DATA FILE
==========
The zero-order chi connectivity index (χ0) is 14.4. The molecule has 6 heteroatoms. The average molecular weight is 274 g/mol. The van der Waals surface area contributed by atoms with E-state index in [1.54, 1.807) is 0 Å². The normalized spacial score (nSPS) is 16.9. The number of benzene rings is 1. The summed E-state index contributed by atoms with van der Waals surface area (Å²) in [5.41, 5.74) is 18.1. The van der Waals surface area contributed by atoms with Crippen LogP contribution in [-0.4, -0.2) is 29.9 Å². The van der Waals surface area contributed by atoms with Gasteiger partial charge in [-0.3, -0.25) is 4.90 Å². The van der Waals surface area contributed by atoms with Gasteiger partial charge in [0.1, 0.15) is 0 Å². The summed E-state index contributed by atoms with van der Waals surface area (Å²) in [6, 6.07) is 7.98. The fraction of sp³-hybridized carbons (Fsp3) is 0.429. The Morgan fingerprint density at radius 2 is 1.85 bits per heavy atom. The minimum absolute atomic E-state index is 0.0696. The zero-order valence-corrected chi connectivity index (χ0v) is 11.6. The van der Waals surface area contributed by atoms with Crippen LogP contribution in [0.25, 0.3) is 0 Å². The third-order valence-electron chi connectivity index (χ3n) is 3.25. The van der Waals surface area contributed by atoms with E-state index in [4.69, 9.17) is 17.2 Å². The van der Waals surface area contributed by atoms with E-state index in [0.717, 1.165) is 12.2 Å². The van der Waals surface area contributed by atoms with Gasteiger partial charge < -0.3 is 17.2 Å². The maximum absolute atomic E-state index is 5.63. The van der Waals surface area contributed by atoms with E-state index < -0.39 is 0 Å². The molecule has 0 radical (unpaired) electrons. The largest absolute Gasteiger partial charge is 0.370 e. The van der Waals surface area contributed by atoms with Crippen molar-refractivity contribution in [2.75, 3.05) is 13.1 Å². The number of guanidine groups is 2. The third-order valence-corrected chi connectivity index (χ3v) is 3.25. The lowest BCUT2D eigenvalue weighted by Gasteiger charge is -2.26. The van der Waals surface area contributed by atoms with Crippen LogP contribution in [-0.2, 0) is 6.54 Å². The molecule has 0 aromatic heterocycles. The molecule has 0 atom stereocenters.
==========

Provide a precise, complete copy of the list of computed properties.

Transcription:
The zero-order chi connectivity index (χ0) is 14.4. The molecule has 6 heteroatoms. The average molecular weight is 274 g/mol. The van der Waals surface area contributed by atoms with E-state index in [1.54, 1.807) is 0 Å². The normalized spacial score (nSPS) is 16.9. The number of benzene rings is 1. The summed E-state index contributed by atoms with van der Waals surface area (Å²) in [5.41, 5.74) is 18.1. The van der Waals surface area contributed by atoms with Crippen LogP contribution in [-0.4, -0.2) is 29.9 Å². The van der Waals surface area contributed by atoms with Gasteiger partial charge in [-0.3, -0.25) is 4.90 Å². The van der Waals surface area contributed by atoms with Gasteiger partial charge in [0.1, 0.15) is 0 Å². The summed E-state index contributed by atoms with van der Waals surface area (Å²) in [6, 6.07) is 7.98. The fraction of sp³-hybridized carbons (Fsp3) is 0.429. The Morgan fingerprint density at radius 2 is 1.85 bits per heavy atom. The minimum absolute atomic E-state index is 0.0696. The zero-order valence-corrected chi connectivity index (χ0v) is 11.6. The van der Waals surface area contributed by atoms with Crippen LogP contribution in [0.25, 0.3) is 0 Å². The third-order valence-electron chi connectivity index (χ3n) is 3.25. The van der Waals surface area contributed by atoms with E-state index in [4.69, 9.17) is 17.2 Å². The van der Waals surface area contributed by atoms with E-state index in [0.717, 1.165) is 12.2 Å². The van der Waals surface area contributed by atoms with Gasteiger partial charge < -0.3 is 17.2 Å². The maximum absolute atomic E-state index is 5.63. The van der Waals surface area contributed by atoms with E-state index < -0.39 is 0 Å². The molecule has 0 radical (unpaired) electrons. The largest absolute Gasteiger partial charge is 0.370 e. The van der Waals surface area contributed by atoms with Crippen molar-refractivity contribution in [2.75, 3.05) is 13.1 Å². The number of guanidine groups is 2. The third-order valence-corrected chi connectivity index (χ3v) is 3.25. The lowest BCUT2D eigenvalue weighted by Gasteiger charge is -2.26. The van der Waals surface area contributed by atoms with Crippen LogP contribution in [-0.2, 0) is 6.54 Å². The molecule has 0 aromatic heterocycles. The molecule has 0 atom stereocenters.